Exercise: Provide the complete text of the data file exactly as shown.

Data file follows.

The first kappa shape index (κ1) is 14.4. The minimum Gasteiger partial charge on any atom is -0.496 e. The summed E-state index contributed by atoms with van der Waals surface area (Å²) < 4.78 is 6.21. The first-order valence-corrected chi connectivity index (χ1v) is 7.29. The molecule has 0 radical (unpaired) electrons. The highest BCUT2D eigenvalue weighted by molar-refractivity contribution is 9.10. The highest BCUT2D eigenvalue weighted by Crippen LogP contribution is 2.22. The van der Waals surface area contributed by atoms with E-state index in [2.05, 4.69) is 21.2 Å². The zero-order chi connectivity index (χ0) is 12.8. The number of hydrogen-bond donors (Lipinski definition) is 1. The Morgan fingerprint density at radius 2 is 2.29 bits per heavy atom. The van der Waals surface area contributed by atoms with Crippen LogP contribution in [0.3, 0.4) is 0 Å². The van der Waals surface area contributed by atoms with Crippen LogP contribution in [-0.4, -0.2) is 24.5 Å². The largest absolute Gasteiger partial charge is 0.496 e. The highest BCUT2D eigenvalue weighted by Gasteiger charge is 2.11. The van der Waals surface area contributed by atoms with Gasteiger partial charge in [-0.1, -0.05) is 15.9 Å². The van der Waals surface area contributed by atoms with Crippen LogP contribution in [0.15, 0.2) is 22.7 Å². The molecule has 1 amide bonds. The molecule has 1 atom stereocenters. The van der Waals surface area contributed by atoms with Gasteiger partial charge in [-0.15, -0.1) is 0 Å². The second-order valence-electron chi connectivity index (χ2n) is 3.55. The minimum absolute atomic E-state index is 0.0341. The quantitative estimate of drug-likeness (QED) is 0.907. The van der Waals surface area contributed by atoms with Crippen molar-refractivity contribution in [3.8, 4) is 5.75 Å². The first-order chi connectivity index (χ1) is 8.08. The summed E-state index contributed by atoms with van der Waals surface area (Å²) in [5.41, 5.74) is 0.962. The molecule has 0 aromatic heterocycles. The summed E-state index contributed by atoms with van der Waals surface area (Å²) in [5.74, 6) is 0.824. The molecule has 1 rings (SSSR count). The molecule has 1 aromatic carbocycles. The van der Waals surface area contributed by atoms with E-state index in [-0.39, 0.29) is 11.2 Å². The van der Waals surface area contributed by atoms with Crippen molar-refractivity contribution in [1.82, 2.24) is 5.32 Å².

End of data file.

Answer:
The first kappa shape index (κ1) is 14.4. The minimum Gasteiger partial charge on any atom is -0.496 e. The summed E-state index contributed by atoms with van der Waals surface area (Å²) < 4.78 is 6.21. The first-order valence-corrected chi connectivity index (χ1v) is 7.29. The molecule has 0 radical (unpaired) electrons. The highest BCUT2D eigenvalue weighted by molar-refractivity contribution is 9.10. The highest BCUT2D eigenvalue weighted by Crippen LogP contribution is 2.22. The van der Waals surface area contributed by atoms with E-state index in [2.05, 4.69) is 21.2 Å². The zero-order chi connectivity index (χ0) is 12.8. The number of hydrogen-bond donors (Lipinski definition) is 1. The Morgan fingerprint density at radius 2 is 2.29 bits per heavy atom. The van der Waals surface area contributed by atoms with Crippen LogP contribution in [0.3, 0.4) is 0 Å². The van der Waals surface area contributed by atoms with Crippen LogP contribution in [-0.4, -0.2) is 24.5 Å². The largest absolute Gasteiger partial charge is 0.496 e. The highest BCUT2D eigenvalue weighted by Gasteiger charge is 2.11. The van der Waals surface area contributed by atoms with Gasteiger partial charge in [-0.1, -0.05) is 15.9 Å². The van der Waals surface area contributed by atoms with Crippen LogP contribution in [0.15, 0.2) is 22.7 Å². The molecule has 1 amide bonds. The molecule has 1 atom stereocenters. The van der Waals surface area contributed by atoms with Gasteiger partial charge in [-0.15, -0.1) is 0 Å². The second-order valence-electron chi connectivity index (χ2n) is 3.55. The minimum absolute atomic E-state index is 0.0341. The quantitative estimate of drug-likeness (QED) is 0.907. The van der Waals surface area contributed by atoms with Crippen molar-refractivity contribution in [3.8, 4) is 5.75 Å². The first-order chi connectivity index (χ1) is 8.08. The summed E-state index contributed by atoms with van der Waals surface area (Å²) in [5.41, 5.74) is 0.962. The molecule has 0 aromatic heterocycles. The summed E-state index contributed by atoms with van der Waals surface area (Å²) in [5.74, 6) is 0.824. The molecule has 1 rings (SSSR count). The molecule has 1 aromatic carbocycles. The van der Waals surface area contributed by atoms with E-state index in [-0.39, 0.29) is 11.2 Å². The van der Waals surface area contributed by atoms with Crippen molar-refractivity contribution in [1.82, 2.24) is 5.32 Å².